There may be a silver lining to the millions of annoying “good morning” memes that Indian users of WhatsApp have to contend with: money.
The ubiquitous Facebook-owned messaging platform has rolled out an electronic payments service for India. It is the latest entrant—Google launched Tez in September—in an already crowded ecosystem in India that has over 100 players, including over 60 non-banking players like Paytm, Amazon Pay, Mobikwik and Flipkart (PhonePe).
With India’s e-payments pie estimated to grow over five times to $1 trillion by 2023, according to a Credit Suisse report, such a rush is hardly a surprise. But most e-wallet operators aren’t profitable in India yet. Besides, many of those who have been issued licences by the Reserve Bank of India are yet to begin operations as they are still evaluating the situation, given the stiff competition, say analysts. The entry of big players like WhatsApp and Google at this juncture could mean the end of the road for smaller, struggling firms.
After all, WhatsApp has over 200 million active monthly users in India, just a little less than Brazil’s entire population. And the platform is now leveraging that massive reach in the world’s third-largest economy.
WhatsApp has only launched the beta version of the payments feature for now. It is partnering with large banks and will use the Indian government-backed Unified Payment Interface (UPI) that allows inter-bank transfers. To transfer funds via UPI, customers don’t even need to remember the recipients’ bank details, instead they only need a customer id which is set by the recipient and can be the phone number, name, etc. Others like Google’s Tez and Truecaller’s payment app, too, are based on UPI.
An email sent to WhatsApp seeking details of the launch remained unanswered.
Meanwhile, in peer-to-peer communication, WhatsApp has emerged as the choice for 96% of Indians, as per a report by Jana, a free internet provider.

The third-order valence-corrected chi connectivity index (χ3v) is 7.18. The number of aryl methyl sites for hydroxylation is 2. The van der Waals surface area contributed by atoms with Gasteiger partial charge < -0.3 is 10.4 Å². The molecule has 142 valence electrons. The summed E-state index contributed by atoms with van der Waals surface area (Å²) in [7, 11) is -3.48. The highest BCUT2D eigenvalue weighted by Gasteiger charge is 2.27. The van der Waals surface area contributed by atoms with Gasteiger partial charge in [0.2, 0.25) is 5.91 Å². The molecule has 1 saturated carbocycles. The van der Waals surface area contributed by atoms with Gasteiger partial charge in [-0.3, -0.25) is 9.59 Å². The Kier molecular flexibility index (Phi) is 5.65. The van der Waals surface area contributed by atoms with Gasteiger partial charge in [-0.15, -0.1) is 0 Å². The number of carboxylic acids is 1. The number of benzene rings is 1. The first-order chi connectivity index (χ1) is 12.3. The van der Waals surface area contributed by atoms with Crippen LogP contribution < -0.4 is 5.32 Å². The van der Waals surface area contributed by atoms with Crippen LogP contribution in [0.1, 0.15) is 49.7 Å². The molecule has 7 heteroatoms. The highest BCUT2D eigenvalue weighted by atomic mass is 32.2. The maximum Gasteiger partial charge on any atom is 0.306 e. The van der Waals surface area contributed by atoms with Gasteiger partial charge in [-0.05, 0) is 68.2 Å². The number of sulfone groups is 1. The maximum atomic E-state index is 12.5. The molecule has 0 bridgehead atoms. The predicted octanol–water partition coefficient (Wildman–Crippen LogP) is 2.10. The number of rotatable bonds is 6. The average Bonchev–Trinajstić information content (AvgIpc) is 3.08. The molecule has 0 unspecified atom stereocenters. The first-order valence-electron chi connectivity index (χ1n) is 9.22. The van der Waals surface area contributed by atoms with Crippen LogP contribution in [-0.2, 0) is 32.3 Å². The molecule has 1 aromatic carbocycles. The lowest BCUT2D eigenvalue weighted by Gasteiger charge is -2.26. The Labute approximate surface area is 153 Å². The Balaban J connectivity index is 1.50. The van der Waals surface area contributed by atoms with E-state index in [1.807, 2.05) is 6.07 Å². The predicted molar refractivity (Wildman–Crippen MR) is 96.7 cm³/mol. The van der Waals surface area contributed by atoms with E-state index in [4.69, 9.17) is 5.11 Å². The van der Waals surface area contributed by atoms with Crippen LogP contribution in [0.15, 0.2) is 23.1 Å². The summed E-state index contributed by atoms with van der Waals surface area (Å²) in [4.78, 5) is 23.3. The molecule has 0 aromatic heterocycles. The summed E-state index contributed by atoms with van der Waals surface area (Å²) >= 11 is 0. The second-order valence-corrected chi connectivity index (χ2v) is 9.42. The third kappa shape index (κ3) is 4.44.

“It isn’t just the number of users, but also in terms of engagement levels, WhatsApp scores way higher than other apps. Therefore, theoretically speaking, it will be easier for it to engage customers who are looking at making peer-to-peer payments,” said Vivek Belgavi, who heads financial services technology at PwC India.
However, for now, Indians may not be entirely open to paying for online payment services. In fact, they may even seek cash-backs or other such offers. So data-driven companies like Google or WhatsApp may find it easier to provide tailored offers since they already have plenty of customer-related information, experts added.
In fact, four months since the launch of Tez in September, it is already processing the same number of digital transactions as Axis Bank, which is the fourth-highest digital player among banks, the Credit Suisse report says.
WhatsApp’s entry could now lead to an explosion in the number of transactions.
Fight for survival
The presence of these large companies will also help grow India’s payments ecosystem, given their capacity to invest, offer better technology, and a large diversified customer base, said Khushroo B Panthaky, director, Grant Thornton Advisory.
However, all this may not be good news for everyone.
“The ecosystem is rapidly evolving in India and only a few major players are going to survive. The rest will have to either shape up or ship out,” said Pavel Naiya, senior analyst at Counterpoint Research.
In fact, consolidation will be the main thrust over the next few years, believes Panthaky. “The bigger players will be looking at business opportunities to expand their footprint.”
Opportunity and challenges
The government, in the meantime, has been aggressively pushing e-payments to reduce the country’s dependence on cash. In November 2016, it demonetised two high-value currency notes, resulting in a severe cash shortage—prodding people to look for digital alternatives.
Since then, cash has returned to almost pre-demonetisation levels though bankers claim e-payments have grown rapidly, too.
Therefore, despite competition, there are plenty of opportunities that need to be identified. For instance, instead of companies looking primarily at urban customers who are already using digital modes of payments, firms have potential openings in areas where where cash still rules. “Like players such as Oxigen (a mobile-wallet player) have now been focusing on the remittance market as there is still scope to grow there. Similarly, MobiKwik has been partnering with banks and merchants to tap opportunities instead of just focusing on peer-to-peer payments,” said Naiya of Counterpoint Research.
If the companies do not look at segments which are not too crowded and where there is an opportunity for them to make money, then it is a bleak future for them, said Naveen Surya, chairman, Payments Council of India. “Firms will have to create a compelling case for people to use digital money, like some firms did with taxis in India to break the clutter,” Surya said.
If WhatsApp plays its cards right, it has the potential to become as big as WeChat, China’s largest messaging application with over 960 million monthly active users. In any case, it has sent out a new WhatsApp meme to existing banking and non-banking digital payments players: “Good morning, and better watch out.”